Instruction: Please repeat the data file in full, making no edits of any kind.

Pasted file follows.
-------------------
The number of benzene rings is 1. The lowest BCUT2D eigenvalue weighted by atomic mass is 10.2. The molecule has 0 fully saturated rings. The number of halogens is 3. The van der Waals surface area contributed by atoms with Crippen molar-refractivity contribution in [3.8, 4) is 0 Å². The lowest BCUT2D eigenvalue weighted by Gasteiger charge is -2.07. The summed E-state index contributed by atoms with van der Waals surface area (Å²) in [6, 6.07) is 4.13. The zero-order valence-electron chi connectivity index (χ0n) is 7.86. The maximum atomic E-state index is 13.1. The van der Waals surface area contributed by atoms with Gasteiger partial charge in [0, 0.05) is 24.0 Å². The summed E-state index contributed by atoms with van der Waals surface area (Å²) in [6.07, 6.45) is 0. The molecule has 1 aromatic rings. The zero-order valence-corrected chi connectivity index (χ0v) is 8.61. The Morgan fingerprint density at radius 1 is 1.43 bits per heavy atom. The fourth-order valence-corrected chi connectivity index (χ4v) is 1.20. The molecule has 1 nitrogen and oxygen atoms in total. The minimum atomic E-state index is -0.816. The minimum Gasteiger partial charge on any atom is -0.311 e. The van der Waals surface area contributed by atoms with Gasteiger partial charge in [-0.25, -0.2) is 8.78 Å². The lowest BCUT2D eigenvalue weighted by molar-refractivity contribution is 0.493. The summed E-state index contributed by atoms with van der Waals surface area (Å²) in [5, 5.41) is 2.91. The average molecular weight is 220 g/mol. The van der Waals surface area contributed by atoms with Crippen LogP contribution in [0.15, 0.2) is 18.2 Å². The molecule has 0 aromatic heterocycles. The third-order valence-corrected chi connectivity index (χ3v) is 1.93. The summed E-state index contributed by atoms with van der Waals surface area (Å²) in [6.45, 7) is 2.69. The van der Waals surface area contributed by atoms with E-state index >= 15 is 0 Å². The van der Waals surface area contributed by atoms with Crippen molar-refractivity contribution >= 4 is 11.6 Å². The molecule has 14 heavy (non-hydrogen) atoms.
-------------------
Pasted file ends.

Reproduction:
The number of benzene rings is 1. The lowest BCUT2D eigenvalue weighted by atomic mass is 10.2. The molecule has 0 fully saturated rings. The number of halogens is 3. The van der Waals surface area contributed by atoms with Crippen molar-refractivity contribution in [3.8, 4) is 0 Å². The lowest BCUT2D eigenvalue weighted by Gasteiger charge is -2.07. The summed E-state index contributed by atoms with van der Waals surface area (Å²) in [6, 6.07) is 4.13. The zero-order valence-electron chi connectivity index (χ0n) is 7.86. The maximum atomic E-state index is 13.1. The van der Waals surface area contributed by atoms with Gasteiger partial charge in [0, 0.05) is 24.0 Å². The summed E-state index contributed by atoms with van der Waals surface area (Å²) in [6.07, 6.45) is 0. The molecule has 1 aromatic rings. The zero-order valence-corrected chi connectivity index (χ0v) is 8.61. The Morgan fingerprint density at radius 1 is 1.43 bits per heavy atom. The fourth-order valence-corrected chi connectivity index (χ4v) is 1.20. The molecule has 1 nitrogen and oxygen atoms in total. The minimum atomic E-state index is -0.816. The minimum Gasteiger partial charge on any atom is -0.311 e. The van der Waals surface area contributed by atoms with Gasteiger partial charge in [-0.25, -0.2) is 8.78 Å². The lowest BCUT2D eigenvalue weighted by molar-refractivity contribution is 0.493. The summed E-state index contributed by atoms with van der Waals surface area (Å²) in [5, 5.41) is 2.91. The average molecular weight is 220 g/mol. The van der Waals surface area contributed by atoms with Crippen LogP contribution in [0.15, 0.2) is 18.2 Å². The molecule has 0 aromatic heterocycles. The third-order valence-corrected chi connectivity index (χ3v) is 1.93. The summed E-state index contributed by atoms with van der Waals surface area (Å²) in [6.45, 7) is 2.69. The van der Waals surface area contributed by atoms with E-state index >= 15 is 0 Å². The van der Waals surface area contributed by atoms with Crippen molar-refractivity contribution >= 4 is 11.6 Å². The molecule has 14 heavy (non-hydrogen) atoms.